Because I get a lot of questions about it…I thought I’d share about my process when backing and quilting Minky. I’m definitely not an expert but I’ve found what works best for me. I only attempt quilting them myself when they are a throw size or under…if I’m in a brave mood I might even try a twin size.
As I said in my Looking In post, I bought buy a lot of my Minky backings from here or Joann’s when they go on sale (usually around $7-8 dollars a yard). Since some of them are 64″ wide (check the listing before you buy), I can usually get away with only buying 2 to 2.5 yards and not piecing the back (throw size and under). I don’t pre-wash my Minky backs.
If I want a heavy quilt…especially if its going to be on a bed I add batting. If I want a lighter quilt for carrying around or for the couch I skip the batting. Double sided Minky Fleece is my favorite to use when I skip the batting (it’s a little thicker/fluffier), but it probably doesn’t matter. You can also use flannel to take the place of batting, especially if there is a lot of white in your top.
I pull out the big guns when I baste with Minky. I use basting spray heavily first, then I go back and also pin every 6-8″. It’s probably overkill but it works. I tape the back to the floor when I baste…but be extra careful not to stretch it. Just get the wrinkles and creases out without pulling it tight.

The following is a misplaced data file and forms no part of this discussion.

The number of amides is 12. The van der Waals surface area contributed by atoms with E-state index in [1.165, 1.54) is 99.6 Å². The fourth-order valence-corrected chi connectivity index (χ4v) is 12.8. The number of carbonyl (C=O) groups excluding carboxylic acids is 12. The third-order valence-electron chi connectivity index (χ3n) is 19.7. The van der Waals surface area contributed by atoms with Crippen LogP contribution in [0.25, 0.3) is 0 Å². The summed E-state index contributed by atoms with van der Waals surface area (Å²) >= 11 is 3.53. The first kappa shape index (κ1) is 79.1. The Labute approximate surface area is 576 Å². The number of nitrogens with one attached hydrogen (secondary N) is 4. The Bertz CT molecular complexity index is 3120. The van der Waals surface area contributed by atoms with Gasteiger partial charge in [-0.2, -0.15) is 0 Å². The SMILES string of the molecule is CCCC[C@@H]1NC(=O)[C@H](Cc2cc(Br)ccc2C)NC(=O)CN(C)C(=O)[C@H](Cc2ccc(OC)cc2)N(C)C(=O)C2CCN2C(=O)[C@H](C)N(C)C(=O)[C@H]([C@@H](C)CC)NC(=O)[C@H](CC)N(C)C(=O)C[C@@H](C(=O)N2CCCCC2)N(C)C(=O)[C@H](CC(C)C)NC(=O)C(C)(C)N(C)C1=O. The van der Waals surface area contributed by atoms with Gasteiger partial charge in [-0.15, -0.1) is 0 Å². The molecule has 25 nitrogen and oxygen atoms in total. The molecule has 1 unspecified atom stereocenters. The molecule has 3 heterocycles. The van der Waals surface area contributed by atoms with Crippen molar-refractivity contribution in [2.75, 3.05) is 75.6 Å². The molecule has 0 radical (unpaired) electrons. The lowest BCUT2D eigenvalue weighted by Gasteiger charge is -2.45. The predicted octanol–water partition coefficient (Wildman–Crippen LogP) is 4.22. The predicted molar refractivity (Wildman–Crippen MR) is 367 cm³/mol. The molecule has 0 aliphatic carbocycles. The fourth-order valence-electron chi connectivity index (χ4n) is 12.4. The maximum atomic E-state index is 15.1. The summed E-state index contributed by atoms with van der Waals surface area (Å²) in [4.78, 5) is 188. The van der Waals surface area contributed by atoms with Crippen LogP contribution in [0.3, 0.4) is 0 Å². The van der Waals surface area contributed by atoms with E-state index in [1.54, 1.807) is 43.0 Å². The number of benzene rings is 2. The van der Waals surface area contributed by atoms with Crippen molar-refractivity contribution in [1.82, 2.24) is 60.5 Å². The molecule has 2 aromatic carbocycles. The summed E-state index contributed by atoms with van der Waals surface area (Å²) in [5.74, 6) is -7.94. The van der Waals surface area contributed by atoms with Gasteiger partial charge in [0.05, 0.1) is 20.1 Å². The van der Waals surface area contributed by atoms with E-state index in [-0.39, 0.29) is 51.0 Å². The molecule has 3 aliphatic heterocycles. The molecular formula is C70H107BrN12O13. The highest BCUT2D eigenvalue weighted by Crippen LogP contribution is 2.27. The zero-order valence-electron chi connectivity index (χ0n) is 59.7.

Right after basting I stay-stitched around the edges using a long stitch length to keep everything in place. Once you get quilting the quilt can shift a lot and the edges tend to get stretched and wonky…I feel like it helps me free motion quilt nicely around the edges and everything stays nice and square.
If you notice the backing pulling through to the front in the stitches, try switching to a thinner needle. I usually use a size 90/10 (?) needle when I quilt…once I switched to a smaller size it stopped.
Using a large quilting design will keep your quilt from being too stiff and it will drape more like a cozy fleece throw. It will also prevent swear words from being said.
After I machine stitch the binding on it’s ready do be used and loved and fought over relentlessly!
That picture up there is before washing, but after washing it looked nearly the same with a tiny bit more “crinkle” in the top. Of course if you use batting, you’ll get a nice crinkly top, but a much stiffer quilt.
Feel free to share any other tips in the comments section…I’m sure we’d all love to read them!